List of artifacts in biblical archaeology

The following is a list of artifacts, objects created or modified by human culture, that are significant to the historicity of the Bible.

Selected artifacts significant to biblical chronology

The table lists artifacts which are of particular significance to the study of biblical chronology. The table lists the following information about each artifact:

Current Location: Museum or site
Discovered: Date and location of discovery
Date: Proposed date of creation of artifact
Writing: Script used in inscription (if any)
Significance: Reason for significance to biblical archeology
Refs: ANET[1] and COS[2] references, and link to editio princeps (EP), if known
Name Image Current Location Discovered Date Writing Significance Refs
Autobiography of Weni Cairo Museum 1880, Abydos c.2280 BCE Egyptian hieroglyphs Records the earliest known Egyptian military campaigns in Sinai and the Levant. ANET 227–228
Sebek-khu Stele Manchester Museum 1901, Abydos c.1860 BCE Egyptian hieroglyphs Records the earliest known Egyptian military campaign in Retjenu, including Sekmem (s-k-m-m, thought to be Shechem). ANET 230
Statue of Idrimi British Museum 1939, Alalakh c.1500 BCE Akkadian cuneiform Records the earliest certain cuneiform reference to Canaan ANET 557
Merneptah Stele Cairo Museum 1896, Thebes c. 1209 BCE Egyptian hieroglyphs While alternative translations have been put forward, the majority of biblical archeologists translate a set of hieroglyphs on Line 27 as "Israel", such that it represents the first documented instance of the name Israel in the historical record, and the only record in Ancient Egypt. COS 2.6 / ANET 376–378 / EP[3]
Bubastite Portal Original location 1828, Karnak c. 925 BCE Egyptian hieroglyphs Records the conquests and military campaigns in c.925 BCE of Shoshenq I, of the Twenty-second Dynasty, identified with the biblical Shishaq. Towns identified include Rafah (rph), Megiddo (mkdi) and Ajalon (iywrn) ANET 242–243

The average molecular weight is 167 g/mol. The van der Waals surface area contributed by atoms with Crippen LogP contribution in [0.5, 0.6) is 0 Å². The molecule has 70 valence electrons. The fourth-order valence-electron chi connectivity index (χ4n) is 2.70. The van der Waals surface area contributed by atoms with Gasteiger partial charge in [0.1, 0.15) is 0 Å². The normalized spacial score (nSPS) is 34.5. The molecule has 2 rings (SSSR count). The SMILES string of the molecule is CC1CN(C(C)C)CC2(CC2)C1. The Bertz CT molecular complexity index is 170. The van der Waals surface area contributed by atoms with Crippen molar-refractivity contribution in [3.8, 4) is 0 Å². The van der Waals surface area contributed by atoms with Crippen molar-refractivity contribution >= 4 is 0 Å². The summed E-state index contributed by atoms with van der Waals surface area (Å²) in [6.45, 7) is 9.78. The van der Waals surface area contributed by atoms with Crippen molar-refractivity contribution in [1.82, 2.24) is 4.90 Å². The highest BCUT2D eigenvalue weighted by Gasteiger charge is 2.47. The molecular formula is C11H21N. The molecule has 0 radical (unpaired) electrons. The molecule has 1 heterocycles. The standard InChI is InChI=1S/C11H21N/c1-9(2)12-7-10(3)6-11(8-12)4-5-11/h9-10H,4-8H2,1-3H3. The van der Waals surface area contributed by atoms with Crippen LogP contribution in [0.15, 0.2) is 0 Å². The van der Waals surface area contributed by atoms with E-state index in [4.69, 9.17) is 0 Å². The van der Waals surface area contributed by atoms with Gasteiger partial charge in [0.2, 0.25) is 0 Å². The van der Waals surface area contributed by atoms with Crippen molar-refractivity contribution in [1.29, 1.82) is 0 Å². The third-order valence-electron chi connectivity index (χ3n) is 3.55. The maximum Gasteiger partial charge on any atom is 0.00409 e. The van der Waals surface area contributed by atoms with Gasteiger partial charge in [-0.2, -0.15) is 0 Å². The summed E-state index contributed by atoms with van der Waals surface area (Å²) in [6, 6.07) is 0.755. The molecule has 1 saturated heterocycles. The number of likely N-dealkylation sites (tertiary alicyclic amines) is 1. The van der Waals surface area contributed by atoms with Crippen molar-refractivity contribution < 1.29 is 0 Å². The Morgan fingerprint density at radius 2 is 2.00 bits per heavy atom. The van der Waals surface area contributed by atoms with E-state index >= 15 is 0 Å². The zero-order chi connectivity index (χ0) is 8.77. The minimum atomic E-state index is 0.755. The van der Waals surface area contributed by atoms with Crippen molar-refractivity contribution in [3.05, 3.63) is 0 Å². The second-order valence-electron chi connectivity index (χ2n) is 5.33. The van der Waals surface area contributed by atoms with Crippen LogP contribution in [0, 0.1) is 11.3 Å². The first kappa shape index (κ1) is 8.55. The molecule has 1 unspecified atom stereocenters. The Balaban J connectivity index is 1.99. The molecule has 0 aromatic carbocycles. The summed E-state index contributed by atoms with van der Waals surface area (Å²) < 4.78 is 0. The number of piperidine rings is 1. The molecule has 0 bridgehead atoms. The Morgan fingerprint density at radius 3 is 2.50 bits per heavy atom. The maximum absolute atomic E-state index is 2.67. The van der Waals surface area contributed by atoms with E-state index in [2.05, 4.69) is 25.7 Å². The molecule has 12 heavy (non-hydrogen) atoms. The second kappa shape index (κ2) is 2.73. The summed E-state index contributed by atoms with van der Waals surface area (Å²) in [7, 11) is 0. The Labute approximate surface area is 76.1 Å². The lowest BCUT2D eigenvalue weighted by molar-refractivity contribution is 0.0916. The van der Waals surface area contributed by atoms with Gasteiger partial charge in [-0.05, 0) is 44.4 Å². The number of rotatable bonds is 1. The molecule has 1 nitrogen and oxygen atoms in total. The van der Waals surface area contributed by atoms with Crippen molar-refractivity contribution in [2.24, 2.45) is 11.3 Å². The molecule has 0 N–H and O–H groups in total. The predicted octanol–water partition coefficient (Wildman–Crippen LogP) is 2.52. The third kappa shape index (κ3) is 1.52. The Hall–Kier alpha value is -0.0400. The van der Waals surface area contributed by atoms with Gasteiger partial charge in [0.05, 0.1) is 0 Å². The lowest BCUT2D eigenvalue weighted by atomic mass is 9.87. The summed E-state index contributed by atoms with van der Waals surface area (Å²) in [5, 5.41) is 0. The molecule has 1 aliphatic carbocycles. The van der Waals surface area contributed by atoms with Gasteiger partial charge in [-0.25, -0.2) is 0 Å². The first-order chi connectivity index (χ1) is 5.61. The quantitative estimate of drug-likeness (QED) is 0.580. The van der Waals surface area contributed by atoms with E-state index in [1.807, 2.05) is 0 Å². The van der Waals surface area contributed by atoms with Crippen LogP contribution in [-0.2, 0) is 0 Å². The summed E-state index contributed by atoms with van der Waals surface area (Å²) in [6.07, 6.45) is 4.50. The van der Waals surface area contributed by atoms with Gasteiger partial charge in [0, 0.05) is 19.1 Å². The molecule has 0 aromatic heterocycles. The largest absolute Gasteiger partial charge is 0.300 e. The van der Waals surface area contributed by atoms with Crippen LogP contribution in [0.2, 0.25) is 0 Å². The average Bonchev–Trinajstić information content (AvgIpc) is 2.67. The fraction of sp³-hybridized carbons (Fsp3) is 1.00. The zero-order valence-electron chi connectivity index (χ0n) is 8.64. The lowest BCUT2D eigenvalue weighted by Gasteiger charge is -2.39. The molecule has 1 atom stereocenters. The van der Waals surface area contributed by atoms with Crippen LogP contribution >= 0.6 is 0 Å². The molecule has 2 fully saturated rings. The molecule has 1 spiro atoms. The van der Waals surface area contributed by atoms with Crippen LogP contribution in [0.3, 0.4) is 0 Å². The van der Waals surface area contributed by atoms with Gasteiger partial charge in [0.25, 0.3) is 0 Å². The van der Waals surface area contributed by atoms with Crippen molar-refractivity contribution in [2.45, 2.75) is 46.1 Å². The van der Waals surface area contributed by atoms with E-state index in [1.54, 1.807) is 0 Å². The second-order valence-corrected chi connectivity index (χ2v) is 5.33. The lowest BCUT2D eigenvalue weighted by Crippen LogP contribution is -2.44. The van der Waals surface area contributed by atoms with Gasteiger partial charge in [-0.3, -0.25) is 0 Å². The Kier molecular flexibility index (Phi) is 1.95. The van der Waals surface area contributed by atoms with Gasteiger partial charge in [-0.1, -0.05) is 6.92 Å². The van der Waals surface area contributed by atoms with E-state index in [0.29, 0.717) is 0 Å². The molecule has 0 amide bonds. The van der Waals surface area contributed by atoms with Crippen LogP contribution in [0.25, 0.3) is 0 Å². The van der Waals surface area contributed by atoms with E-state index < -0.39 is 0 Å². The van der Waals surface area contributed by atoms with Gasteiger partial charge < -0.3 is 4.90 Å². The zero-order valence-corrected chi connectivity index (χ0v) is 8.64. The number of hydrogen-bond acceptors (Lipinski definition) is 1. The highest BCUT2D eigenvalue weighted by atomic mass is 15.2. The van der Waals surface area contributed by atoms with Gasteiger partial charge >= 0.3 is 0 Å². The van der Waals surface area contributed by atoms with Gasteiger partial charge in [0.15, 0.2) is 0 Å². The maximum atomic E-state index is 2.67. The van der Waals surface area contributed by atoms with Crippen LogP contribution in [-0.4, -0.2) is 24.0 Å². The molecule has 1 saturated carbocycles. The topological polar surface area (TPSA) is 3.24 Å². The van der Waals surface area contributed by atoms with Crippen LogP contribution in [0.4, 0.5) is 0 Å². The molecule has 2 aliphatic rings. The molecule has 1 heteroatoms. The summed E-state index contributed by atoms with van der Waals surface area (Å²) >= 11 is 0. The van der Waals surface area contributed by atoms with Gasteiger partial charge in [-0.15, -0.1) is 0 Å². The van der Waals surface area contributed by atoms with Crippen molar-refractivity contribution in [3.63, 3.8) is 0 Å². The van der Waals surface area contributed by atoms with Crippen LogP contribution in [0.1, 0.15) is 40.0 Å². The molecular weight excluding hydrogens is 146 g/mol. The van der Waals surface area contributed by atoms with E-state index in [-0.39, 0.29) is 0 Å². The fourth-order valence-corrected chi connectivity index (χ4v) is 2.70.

Mesha stele Louvre 1868, Dhiban, Jordan c.850 BCE Moabite language Describes the victories of Moabite king Mesha over the House of Omri (kingdom of Israel), it bears the earliest certain extra-biblical reference to the Israelite god Yahweh, and—if French scholar André Lemaire's reconstruction of a portion of line 31 is correct—the earliest mention of the "House of David" (i.e., the kingdom of Judah). One of the only two known artifacts containing the "Moabite" dialect of Canaanite languages (the second is the El-Kerak Inscription) COS 2.23 / ANET 320–321
Kurkh Monoliths British Museum 1861, Üçtepe, Bismil c.850 BCE Assyrian cuneiform The Shalmaneser III monolith contains a description of the Battle of Qarqar at the end. This description contains the name "A-ha-ab-bu Sir-ila-a-a" which is generally accepted to be a reference to Ahab king of Israel,[4][5] although it is the only known reference to the term "Israel" in Assyrian and Babylonian records, a fact brought up by some scholars who dispute the proposed translation.
Black Obelisk of Shalmaneser III British Museum 1846, Nimrud c.825 BCE Assyrian cuneiform Contains what is thought to be the earliest known picture of a biblical figure: possibly Jehu son Omri (mIa-ú-a mar mHu-um-ri-i), or Jehu's ambassador, kneeling at the feet of Shalmaneser III. COS 2.113F / ANET 278–281
Saba'a Stele Istanbul Archaeology Museums 1905, Saba'a c.800 BCE Assyrian cuneiform Records Adad-Nirari III's Assyrian campaign to Pa-la-áš-tu (Philistia) COS 2.114E / ANET 282 / EP[6]